Another school of thought about what causes chronic wasting disease in deer

The controversy centers around prions, those mysterious non-bacteria, non-virus particles that we have been told for years somehow cause the disease. (Teddy Roosevelt Partnership)

A lot of what you have heard and read about the cause of chronic wasting disease is in doubt – or maybe not. It depends on which scientists you believe. Seems there is and has been a controversy brewing on the subject for years. Who knew?

The controversy centers around prions, those mysterious non-bacteria, non-virus particles that we have been told for years somehow cause the disease.

They were discovered in 1982 by neurologist Dr. Stanley Prusiner. He suggested that those “misfolded proteins” cause transmissible spongiform encephalopathies – brain diseases like chronic wasting disease, mad cow and sheep scrapie. Prusiner won a Nobel Prize for his achievement, setting off a flurry of  prion-based research.

Today, 99 percent of scientists believe prions cause CWD. That’s why we haven’t heard about the alternate theory until now. And maybe they are right, I can’t say. But you should know that there is another school of thought about what causes chronic wasting disease in deer.

A few scientists are conducting alternative research. The most prominent is Dr. Frank Bastian, a pathologist at Louisiana State University. He argues that a unique super-bacteria known as spiroplasma causes transmissible spongiform encephalopathies such as CWD.

He has been saying that for a long time. Way back in  2007, Bastian injected strains of spiroplasma into laboratory deer, sheep and goats. Some of the animals showed clinical signs of disease in just 1.5 months. One deer reportedly contracted CWD in 3.5 months, and all deer tested CWD positive in 5.5 months.

Bastian believes that prions are just a marker for diseases like CWD. Most recently, in 2017, Bastian published findings in the Journal of Neuropathology and Experimental Neurology, (a respected journal), where he was able to isolate spiroplasma from the brains and lymph nodes of CWD-infected deer.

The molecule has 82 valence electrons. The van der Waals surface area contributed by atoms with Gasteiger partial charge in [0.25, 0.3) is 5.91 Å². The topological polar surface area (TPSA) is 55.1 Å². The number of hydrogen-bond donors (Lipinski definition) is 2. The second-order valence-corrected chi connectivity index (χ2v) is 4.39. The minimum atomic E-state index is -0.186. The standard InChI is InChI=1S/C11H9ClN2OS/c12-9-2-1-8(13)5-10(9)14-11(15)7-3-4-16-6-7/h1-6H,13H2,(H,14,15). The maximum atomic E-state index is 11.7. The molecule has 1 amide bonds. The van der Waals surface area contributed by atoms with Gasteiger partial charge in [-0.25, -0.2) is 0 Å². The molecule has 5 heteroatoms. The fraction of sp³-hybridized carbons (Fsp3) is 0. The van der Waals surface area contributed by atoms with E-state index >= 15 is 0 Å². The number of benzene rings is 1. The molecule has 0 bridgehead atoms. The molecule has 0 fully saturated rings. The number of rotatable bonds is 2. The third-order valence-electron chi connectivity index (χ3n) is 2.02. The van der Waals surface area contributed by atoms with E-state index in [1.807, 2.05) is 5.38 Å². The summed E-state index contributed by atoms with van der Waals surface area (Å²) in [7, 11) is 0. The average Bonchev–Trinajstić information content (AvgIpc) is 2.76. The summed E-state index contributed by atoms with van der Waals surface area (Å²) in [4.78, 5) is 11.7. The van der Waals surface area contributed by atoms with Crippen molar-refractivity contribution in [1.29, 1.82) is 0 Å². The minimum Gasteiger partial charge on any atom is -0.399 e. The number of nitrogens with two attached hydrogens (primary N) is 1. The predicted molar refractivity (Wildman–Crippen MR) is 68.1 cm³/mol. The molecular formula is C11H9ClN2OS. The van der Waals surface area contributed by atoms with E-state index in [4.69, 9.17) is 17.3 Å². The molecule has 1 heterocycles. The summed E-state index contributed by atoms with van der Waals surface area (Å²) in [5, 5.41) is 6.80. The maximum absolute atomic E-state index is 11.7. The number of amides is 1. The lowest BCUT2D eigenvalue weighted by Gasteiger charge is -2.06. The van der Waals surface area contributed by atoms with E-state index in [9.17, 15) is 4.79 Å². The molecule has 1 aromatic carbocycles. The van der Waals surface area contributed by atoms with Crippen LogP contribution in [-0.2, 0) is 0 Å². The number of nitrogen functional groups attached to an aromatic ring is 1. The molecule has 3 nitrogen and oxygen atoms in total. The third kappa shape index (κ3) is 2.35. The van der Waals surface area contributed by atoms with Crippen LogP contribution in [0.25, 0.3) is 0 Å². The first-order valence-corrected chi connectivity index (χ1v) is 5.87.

What this means, we’re told, is that Bastian is now able to grow spiroplasma in a lab, which can have enormous ramifications for better understanding and managing CWD in the wild.

“We can now test susceptibility to drugs, and produce a killed organism to produce a vaccine that can be given to animals,” Bastian was quoted as saying on the Deer and Deer Hunting website last July. Bastian’s research, some say, may also lead to a test kit that hunters can use in the field right after harvesting a deer to determine if it has CWD.

To that end, leaders of the Unified Sportsmen of Pennsylvania report that they have entered into an agreement with LSU to support Dr. Bastian’s work. They say Unified will provide an undisclosed amount of grant funding to LSU to help pay for him to continue and complete his chronic wasting disease research.

In return, they say, LSU will provide the organization with “first stage diagnostic tests” for Pennsylvania hunters to test deer in the field after harvest for chronic wasting disease infection. Will other sportsmen’s groups around the country follow Unified’s lead?

It will be interesting to watch how the Pennsylvania Game Commission, other state wildlife management agencies, the U.S. Fish and Wildlife Service and the scientific community in general react to this promotion of the alternate theory about CWD being caused by super bacteria and not prions.

So far, apparently, they have carefully ignored it. But with so little progress being made in reining in the disease steadily spreading through North America deer and elk herds, perhaps it is time for a fresh look at the culprit spreading CWD.

Categories: Bloggers on Hunting, CWD, Pennsylvania – Jeff Mulhollem, Whitetail Deer

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